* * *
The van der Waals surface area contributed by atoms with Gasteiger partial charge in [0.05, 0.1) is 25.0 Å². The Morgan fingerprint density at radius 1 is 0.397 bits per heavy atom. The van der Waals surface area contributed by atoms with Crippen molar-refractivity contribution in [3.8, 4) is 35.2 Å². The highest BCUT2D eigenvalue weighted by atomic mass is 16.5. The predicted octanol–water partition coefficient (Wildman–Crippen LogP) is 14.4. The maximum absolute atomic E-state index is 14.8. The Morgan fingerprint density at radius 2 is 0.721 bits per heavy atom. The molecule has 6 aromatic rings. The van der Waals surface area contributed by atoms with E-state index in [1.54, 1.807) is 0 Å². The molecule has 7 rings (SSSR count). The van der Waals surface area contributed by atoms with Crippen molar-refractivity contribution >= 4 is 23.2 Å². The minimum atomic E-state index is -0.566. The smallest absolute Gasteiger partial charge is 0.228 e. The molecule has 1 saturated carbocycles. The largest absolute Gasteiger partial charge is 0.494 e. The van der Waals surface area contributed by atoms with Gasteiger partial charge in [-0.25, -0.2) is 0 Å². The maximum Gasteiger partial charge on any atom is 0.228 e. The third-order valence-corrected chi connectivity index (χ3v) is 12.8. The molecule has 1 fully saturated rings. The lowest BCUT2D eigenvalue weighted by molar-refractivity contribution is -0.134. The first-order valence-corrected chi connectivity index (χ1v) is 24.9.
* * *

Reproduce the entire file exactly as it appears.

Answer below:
The van der Waals surface area contributed by atoms with Gasteiger partial charge in [0.05, 0.1) is 25.0 Å². The Morgan fingerprint density at radius 1 is 0.397 bits per heavy atom. The van der Waals surface area contributed by atoms with Crippen molar-refractivity contribution in [3.8, 4) is 35.2 Å². The highest BCUT2D eigenvalue weighted by atomic mass is 16.5. The predicted octanol–water partition coefficient (Wildman–Crippen LogP) is 14.4. The maximum absolute atomic E-state index is 14.8. The Morgan fingerprint density at radius 2 is 0.721 bits per heavy atom. The molecule has 6 aromatic rings. The van der Waals surface area contributed by atoms with E-state index in [1.54, 1.807) is 0 Å². The molecule has 7 rings (SSSR count). The van der Waals surface area contributed by atoms with Crippen molar-refractivity contribution >= 4 is 23.2 Å². The minimum atomic E-state index is -0.566. The smallest absolute Gasteiger partial charge is 0.228 e. The molecule has 1 saturated carbocycles. The largest absolute Gasteiger partial charge is 0.494 e. The van der Waals surface area contributed by atoms with Gasteiger partial charge in [-0.25, -0.2) is 0 Å². The maximum Gasteiger partial charge on any atom is 0.228 e. The third-order valence-corrected chi connectivity index (χ3v) is 12.8. The molecule has 1 fully saturated rings. The lowest BCUT2D eigenvalue weighted by molar-refractivity contribution is -0.134. The first-order valence-corrected chi connectivity index (χ1v) is 24.9.